Eight most common cognitive biases shall be briefly discussed in this Podcast. Acknowledging our cognitive biases can be helpful in self awareness, understanding our distorted or negative thoughts, beliefs and improving our decision making skills.
1. Negative bias:
Negative bias is the type of cognitive bias that leads our attention towards negative news rather than positive ones. The tendency to register and also dwell on negative stimuli is associated with negative bias.
For instance, humans register insults better than praises, also remembering traumatic events is more common than positive ones.
2. Bandwagon effect:
This cognitive bias develops a tendency to follow the mass. People tend to believe or do something since many other people also do or believe in it. It is a psychological phenomenon which is also commonly known as “herd mentality”.
A typical example of this cognitive bias can be found in the field of politics. Due bandwagon effect, candidates with popular support may cause more citizens to vote for him/her since they want to belong to the majority. Similar behaviour has been observed in many social and psychological research experiments.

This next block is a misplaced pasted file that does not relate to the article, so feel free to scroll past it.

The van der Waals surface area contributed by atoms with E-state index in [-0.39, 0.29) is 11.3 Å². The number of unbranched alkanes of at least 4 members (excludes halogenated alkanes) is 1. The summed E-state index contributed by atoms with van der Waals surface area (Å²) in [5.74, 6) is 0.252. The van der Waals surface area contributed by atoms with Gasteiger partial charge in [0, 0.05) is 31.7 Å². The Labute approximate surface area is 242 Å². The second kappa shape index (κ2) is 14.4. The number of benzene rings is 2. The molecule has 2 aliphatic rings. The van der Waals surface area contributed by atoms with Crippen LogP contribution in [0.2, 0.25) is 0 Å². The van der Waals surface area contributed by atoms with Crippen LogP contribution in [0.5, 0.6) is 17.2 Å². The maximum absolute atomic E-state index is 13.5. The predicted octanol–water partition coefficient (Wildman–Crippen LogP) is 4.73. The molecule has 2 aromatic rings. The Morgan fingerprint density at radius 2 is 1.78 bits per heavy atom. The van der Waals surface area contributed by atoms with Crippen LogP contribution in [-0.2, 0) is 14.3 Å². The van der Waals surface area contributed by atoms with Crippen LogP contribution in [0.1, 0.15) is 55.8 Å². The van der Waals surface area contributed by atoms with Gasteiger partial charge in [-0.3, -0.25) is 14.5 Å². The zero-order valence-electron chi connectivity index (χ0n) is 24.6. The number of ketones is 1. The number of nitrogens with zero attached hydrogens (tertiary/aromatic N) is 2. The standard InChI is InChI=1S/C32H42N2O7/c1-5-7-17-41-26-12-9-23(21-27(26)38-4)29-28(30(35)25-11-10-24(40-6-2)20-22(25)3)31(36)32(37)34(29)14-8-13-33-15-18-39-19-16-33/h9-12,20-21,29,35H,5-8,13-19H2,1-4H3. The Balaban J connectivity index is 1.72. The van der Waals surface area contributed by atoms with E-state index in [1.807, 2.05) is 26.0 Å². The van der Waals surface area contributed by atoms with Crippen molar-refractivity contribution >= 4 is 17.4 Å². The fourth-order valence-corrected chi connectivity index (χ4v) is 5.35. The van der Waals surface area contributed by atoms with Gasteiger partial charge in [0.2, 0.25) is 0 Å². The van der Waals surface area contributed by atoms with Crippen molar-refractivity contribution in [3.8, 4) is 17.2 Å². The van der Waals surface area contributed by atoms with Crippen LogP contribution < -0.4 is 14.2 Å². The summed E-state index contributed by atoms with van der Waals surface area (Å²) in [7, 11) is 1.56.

3. Illusory correlation:
Before briefing this bias, it is important to not forget that correlation does not always imply a cause and effect relationship. Illusory correlation is a fallacy of the mind, cognitive bias, assumes a cause and effect relation that does not really exist.
An example can be of an individual who thinks that all dogs bite and therefore hates them just because he was once bitten by a dog in his past.
4. Self-Serving Bias
Common example of self serving bias is thinking that you failed a particular subject because the teacher hated you. Another example is the scenario of excelling an exam, the self serving bias associates the good grades with the hard work devoted to it rather than the relationship with the teacher.
Self-serving bias associates our positive outcomes and accomplishments to ourselves or our doings while our negative outcomes and losses are associated with other people or external factors.